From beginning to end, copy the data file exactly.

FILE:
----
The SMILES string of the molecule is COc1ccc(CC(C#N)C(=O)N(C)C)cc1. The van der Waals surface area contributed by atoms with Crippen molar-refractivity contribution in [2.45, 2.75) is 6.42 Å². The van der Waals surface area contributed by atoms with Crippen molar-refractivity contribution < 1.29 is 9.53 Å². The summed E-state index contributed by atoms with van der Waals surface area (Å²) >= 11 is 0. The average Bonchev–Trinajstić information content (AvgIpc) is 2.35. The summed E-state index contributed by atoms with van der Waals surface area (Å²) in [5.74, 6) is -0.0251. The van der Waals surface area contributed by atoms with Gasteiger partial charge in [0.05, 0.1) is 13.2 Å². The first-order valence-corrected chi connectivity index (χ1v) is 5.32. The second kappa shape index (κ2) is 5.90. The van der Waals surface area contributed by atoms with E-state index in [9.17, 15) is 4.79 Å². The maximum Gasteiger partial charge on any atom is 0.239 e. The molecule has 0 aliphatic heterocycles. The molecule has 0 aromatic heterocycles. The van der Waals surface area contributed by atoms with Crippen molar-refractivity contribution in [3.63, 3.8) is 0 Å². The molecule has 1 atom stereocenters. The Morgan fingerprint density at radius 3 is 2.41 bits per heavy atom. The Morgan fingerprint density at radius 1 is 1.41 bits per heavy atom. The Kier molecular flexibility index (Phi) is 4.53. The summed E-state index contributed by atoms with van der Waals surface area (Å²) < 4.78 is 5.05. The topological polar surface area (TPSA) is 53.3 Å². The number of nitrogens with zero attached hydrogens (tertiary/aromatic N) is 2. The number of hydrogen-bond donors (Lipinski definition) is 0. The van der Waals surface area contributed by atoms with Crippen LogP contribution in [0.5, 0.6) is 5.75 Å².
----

The SMILES string of the molecule is COc1ccc(CC(C#N)C(=O)N(C)C)cc1. The van der Waals surface area contributed by atoms with Crippen molar-refractivity contribution in [2.45, 2.75) is 6.42 Å². The van der Waals surface area contributed by atoms with Crippen molar-refractivity contribution < 1.29 is 9.53 Å². The summed E-state index contributed by atoms with van der Waals surface area (Å²) >= 11 is 0. The average Bonchev–Trinajstić information content (AvgIpc) is 2.35. The summed E-state index contributed by atoms with van der Waals surface area (Å²) in [5.74, 6) is -0.0251. The van der Waals surface area contributed by atoms with Gasteiger partial charge in [0.05, 0.1) is 13.2 Å². The first-order valence-corrected chi connectivity index (χ1v) is 5.32. The second kappa shape index (κ2) is 5.90. The van der Waals surface area contributed by atoms with E-state index in [9.17, 15) is 4.79 Å². The maximum Gasteiger partial charge on any atom is 0.239 e. The molecule has 0 aliphatic heterocycles. The molecule has 0 aromatic heterocycles. The van der Waals surface area contributed by atoms with Crippen molar-refractivity contribution in [3.63, 3.8) is 0 Å². The molecule has 1 atom stereocenters. The Morgan fingerprint density at radius 3 is 2.41 bits per heavy atom. The Morgan fingerprint density at radius 1 is 1.41 bits per heavy atom. The Kier molecular flexibility index (Phi) is 4.53. The summed E-state index contributed by atoms with van der Waals surface area (Å²) < 4.78 is 5.05. The topological polar surface area (TPSA) is 53.3 Å². The number of nitrogens with zero attached hydrogens (tertiary/aromatic N) is 2. The number of hydrogen-bond donors (Lipinski definition) is 0. The van der Waals surface area contributed by atoms with Crippen LogP contribution in [0.5, 0.6) is 5.75 Å².